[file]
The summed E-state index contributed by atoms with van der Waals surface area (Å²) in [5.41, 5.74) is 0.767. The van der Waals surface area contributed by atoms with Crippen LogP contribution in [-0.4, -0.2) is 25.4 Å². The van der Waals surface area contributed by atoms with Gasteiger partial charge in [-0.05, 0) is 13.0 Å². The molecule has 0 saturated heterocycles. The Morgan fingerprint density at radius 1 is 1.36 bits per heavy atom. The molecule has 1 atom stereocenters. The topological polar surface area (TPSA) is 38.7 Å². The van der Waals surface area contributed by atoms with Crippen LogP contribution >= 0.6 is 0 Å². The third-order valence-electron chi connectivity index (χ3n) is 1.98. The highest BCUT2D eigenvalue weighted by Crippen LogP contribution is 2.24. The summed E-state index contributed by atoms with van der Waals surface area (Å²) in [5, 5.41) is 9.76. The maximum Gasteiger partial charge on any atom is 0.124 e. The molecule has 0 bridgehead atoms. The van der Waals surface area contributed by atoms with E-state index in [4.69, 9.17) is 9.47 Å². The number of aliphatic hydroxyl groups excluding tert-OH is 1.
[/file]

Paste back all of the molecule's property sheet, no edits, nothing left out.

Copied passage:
The summed E-state index contributed by atoms with van der Waals surface area (Å²) in [5.41, 5.74) is 0.767. The van der Waals surface area contributed by atoms with Crippen LogP contribution in [-0.4, -0.2) is 25.4 Å². The van der Waals surface area contributed by atoms with Gasteiger partial charge in [-0.05, 0) is 13.0 Å². The molecule has 0 saturated heterocycles. The Morgan fingerprint density at radius 1 is 1.36 bits per heavy atom. The molecule has 1 atom stereocenters. The topological polar surface area (TPSA) is 38.7 Å². The van der Waals surface area contributed by atoms with Crippen LogP contribution >= 0.6 is 0 Å². The third-order valence-electron chi connectivity index (χ3n) is 1.98. The highest BCUT2D eigenvalue weighted by Crippen LogP contribution is 2.24. The summed E-state index contributed by atoms with van der Waals surface area (Å²) in [5, 5.41) is 9.76. The maximum Gasteiger partial charge on any atom is 0.124 e. The molecule has 0 bridgehead atoms. The van der Waals surface area contributed by atoms with E-state index in [4.69, 9.17) is 9.47 Å². The number of aliphatic hydroxyl groups excluding tert-OH is 1.